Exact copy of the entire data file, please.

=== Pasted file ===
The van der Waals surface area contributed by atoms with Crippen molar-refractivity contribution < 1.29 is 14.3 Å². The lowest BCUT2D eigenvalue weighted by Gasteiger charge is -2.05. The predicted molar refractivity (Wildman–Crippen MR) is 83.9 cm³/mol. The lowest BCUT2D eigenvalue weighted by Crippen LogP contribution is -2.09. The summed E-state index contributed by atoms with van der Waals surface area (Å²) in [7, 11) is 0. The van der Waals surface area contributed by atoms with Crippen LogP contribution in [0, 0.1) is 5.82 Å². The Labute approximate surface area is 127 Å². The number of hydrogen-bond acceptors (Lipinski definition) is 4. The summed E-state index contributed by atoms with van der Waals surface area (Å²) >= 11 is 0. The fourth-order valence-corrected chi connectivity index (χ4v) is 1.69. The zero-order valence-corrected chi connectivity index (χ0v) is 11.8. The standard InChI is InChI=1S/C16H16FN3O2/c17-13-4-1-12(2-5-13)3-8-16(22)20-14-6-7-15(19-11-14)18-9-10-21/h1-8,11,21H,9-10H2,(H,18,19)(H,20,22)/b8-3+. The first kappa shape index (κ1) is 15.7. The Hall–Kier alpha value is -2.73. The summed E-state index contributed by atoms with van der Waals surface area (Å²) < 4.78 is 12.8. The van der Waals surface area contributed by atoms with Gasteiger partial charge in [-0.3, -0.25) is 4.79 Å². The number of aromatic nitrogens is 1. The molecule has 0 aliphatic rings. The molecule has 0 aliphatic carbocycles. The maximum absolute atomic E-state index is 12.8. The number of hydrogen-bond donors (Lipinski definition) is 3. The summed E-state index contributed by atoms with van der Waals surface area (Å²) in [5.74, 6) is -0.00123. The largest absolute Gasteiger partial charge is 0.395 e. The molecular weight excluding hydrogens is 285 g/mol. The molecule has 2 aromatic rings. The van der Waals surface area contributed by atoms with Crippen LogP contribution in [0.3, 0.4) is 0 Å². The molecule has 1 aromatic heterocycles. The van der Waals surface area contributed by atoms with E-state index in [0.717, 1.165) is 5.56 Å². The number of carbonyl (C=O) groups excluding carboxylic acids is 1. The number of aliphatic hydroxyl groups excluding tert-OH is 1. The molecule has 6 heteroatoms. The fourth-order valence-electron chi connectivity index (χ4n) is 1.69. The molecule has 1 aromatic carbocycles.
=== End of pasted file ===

The van der Waals surface area contributed by atoms with Crippen molar-refractivity contribution < 1.29 is 14.3 Å². The lowest BCUT2D eigenvalue weighted by Gasteiger charge is -2.05. The predicted molar refractivity (Wildman–Crippen MR) is 83.9 cm³/mol. The lowest BCUT2D eigenvalue weighted by Crippen LogP contribution is -2.09. The summed E-state index contributed by atoms with van der Waals surface area (Å²) in [7, 11) is 0. The van der Waals surface area contributed by atoms with Crippen LogP contribution in [0, 0.1) is 5.82 Å². The Labute approximate surface area is 127 Å². The number of hydrogen-bond acceptors (Lipinski definition) is 4. The summed E-state index contributed by atoms with van der Waals surface area (Å²) >= 11 is 0. The fourth-order valence-corrected chi connectivity index (χ4v) is 1.69. The zero-order valence-corrected chi connectivity index (χ0v) is 11.8. The standard InChI is InChI=1S/C16H16FN3O2/c17-13-4-1-12(2-5-13)3-8-16(22)20-14-6-7-15(19-11-14)18-9-10-21/h1-8,11,21H,9-10H2,(H,18,19)(H,20,22)/b8-3+. The first kappa shape index (κ1) is 15.7. The Hall–Kier alpha value is -2.73. The summed E-state index contributed by atoms with van der Waals surface area (Å²) < 4.78 is 12.8. The van der Waals surface area contributed by atoms with Gasteiger partial charge in [-0.3, -0.25) is 4.79 Å². The number of aromatic nitrogens is 1. The molecule has 0 aliphatic rings. The molecule has 0 aliphatic carbocycles. The maximum absolute atomic E-state index is 12.8. The number of hydrogen-bond donors (Lipinski definition) is 3. The summed E-state index contributed by atoms with van der Waals surface area (Å²) in [5.74, 6) is -0.00123. The largest absolute Gasteiger partial charge is 0.395 e. The molecular weight excluding hydrogens is 285 g/mol. The molecule has 2 aromatic rings. The van der Waals surface area contributed by atoms with Crippen LogP contribution in [0.3, 0.4) is 0 Å². The molecule has 1 aromatic heterocycles. The van der Waals surface area contributed by atoms with E-state index in [0.717, 1.165) is 5.56 Å². The number of carbonyl (C=O) groups excluding carboxylic acids is 1. The number of aliphatic hydroxyl groups excluding tert-OH is 1. The molecule has 6 heteroatoms. The fourth-order valence-electron chi connectivity index (χ4n) is 1.69. The molecule has 1 aromatic carbocycles.